· Shaker. Here we are back to the roasting fork. What is the purpose of shaking a cocktail? Why don’t you just stir it in some ice and call that sucker a day? Cocktail shakers do a lot of things, very, very quickly: They homogenize, aerate, and (especially) chill. Get a pro Boston shaker at Harris Restaurant Supply in Port Chester.
· Lemon squeezer. Don’t waste your time with those glass bowl juicers or wooden reams. Either spring megabucks for a standing, lever-action citrus press or pick up this cheap and cheerful hand-held press at Target.
And for beer geeks:
· Growler Cozy. You know those beer geeks, always showing up with a growler of some super-rare brew that you can only buy at the brewery on alternate Tuesdays. What are you gonna do? Shove that thing in a wine bucket (it won’t fit) or in an ice chest (and serve craft beer at brain-freeze temps)? No, you’re going to chill it to the perfect temperature and then keep it in a stretchy, neoprene cozy like this.
And a few that you don’t:
· Anything in the Cocktail Kingdom catalog that’s specific to a single drink. Just think how soon you will land on Hoarders if you keep buying unitaskers.
· A muddling stick. Just use the handle of a wooden spoon, unless you’re going to be muddling drinks for a crowd. If that’s the case, you’re either a pro bartender or a really poor party planner.
· Strainers are nice, but unnecessary. Just angle the Boston shaker cups together in a wide V and pour through the gap.
Tell us – what are your must-haves for summer drinking?
So, on Independence Day, are you going to swelter it out, all cheek by jowl with the hoi polloi? Or will you sit back in the lap of luxury, with a glass of wine and a view of colorful explosions? Thought so. Here’s where:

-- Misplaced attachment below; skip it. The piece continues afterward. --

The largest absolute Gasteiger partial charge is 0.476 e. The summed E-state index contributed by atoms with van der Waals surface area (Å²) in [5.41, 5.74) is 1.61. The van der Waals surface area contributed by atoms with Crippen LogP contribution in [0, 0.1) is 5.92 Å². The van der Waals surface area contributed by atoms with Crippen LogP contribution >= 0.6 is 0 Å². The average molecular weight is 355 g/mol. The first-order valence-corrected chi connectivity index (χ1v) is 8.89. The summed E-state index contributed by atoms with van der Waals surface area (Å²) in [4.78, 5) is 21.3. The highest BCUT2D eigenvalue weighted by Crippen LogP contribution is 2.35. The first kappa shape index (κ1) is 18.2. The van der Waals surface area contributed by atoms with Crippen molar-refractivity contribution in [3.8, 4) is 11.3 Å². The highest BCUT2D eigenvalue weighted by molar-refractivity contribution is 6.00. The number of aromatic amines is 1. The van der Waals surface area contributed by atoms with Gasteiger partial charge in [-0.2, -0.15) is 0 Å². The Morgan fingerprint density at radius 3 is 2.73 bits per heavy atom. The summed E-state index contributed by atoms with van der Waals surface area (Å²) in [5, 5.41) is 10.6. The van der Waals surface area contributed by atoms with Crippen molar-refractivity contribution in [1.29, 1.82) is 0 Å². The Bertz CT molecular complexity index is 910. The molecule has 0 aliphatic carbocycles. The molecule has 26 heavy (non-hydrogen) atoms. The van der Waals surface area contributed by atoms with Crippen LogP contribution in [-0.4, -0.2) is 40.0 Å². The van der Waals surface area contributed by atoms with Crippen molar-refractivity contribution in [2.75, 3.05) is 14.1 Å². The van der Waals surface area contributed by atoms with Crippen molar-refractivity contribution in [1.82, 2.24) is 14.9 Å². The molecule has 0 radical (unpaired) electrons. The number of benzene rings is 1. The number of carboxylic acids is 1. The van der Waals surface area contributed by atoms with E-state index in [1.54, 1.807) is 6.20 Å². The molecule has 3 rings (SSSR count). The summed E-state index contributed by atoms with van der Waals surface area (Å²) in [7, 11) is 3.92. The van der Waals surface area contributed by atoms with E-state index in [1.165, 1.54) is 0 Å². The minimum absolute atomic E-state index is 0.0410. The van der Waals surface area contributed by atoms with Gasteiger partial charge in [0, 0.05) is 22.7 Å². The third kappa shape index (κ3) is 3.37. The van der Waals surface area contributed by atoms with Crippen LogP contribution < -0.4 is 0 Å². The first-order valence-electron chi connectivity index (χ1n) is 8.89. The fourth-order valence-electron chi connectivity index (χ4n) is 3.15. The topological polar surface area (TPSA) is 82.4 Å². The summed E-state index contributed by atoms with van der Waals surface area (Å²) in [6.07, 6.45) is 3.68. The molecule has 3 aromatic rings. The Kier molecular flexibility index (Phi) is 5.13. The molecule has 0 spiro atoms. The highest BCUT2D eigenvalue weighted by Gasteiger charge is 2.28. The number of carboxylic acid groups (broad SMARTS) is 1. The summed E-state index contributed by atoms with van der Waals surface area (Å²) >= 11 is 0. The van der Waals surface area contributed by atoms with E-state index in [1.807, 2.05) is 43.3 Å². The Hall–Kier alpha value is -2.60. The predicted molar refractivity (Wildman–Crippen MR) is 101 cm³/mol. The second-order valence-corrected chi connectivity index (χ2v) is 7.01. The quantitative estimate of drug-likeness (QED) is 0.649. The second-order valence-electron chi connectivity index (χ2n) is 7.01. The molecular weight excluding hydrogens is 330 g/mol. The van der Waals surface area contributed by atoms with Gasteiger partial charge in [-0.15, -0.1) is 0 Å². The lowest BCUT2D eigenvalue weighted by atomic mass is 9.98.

Dinner and Fireworks at Crabtree’s Kittle House
July 4, 7pm (fireworks start at nightfall)
$60 per person; half-price for children The great news here is that the Kittle House enjoys a front-row seat to the fireworks display detonated by the Mount Kisco Country Club. This year, look for an all-you-can-eat/drink barbecue buffet with unlimited draught beer and house wines. Blammo!
Sunset Barbecue at Haymount House www.HaymountHouseNY.com
July 4, 6:30 – 9:30 pm
$60 per person; half-price for children 12 and under
To reserve, call (914) 502-0080
Chef Scott Riesenberger will be serving an all-you-can-eat buffet on the historic house’s terrace overlooking the Hudson.
Summer Bean Salad
Home Made Coleslaw
Grilled Corn on the Cobb
German Fingerling Potato Salad
Watermelon, Feta and Basil Salad
Grilled Peach and Asparagus Salad
Homemade Chips and Dips
Shrimp and Chicken Kebabs
Choice of Hamburger or Cheeseburger
Mixed Local Berries with Crème Fraîche
Do you remember Port Chester’s F.I.S.H.—Fox Island Fish House? Rumors say that the beloved restaurant was forced to close because of unfortunate structural conditions (whose repair would have bankrupted the business). Whatever the reason for F.I.S.H.’s long-lamented closure, we’re happy to welcome Chef Bill Rosenberg back to Westchester. Look for Rosenberg’s delicious takes on Mediterranean–New American fare at NoMa Social http://www.radissonnewrochelle.com/index.php?src=gendocs&ref=Bar%20Menu&category=chowmenus, located in the New Rochelle Radisson Hotel. We especially like this tangy, sharp ceviche, so perfect for a steamy June night.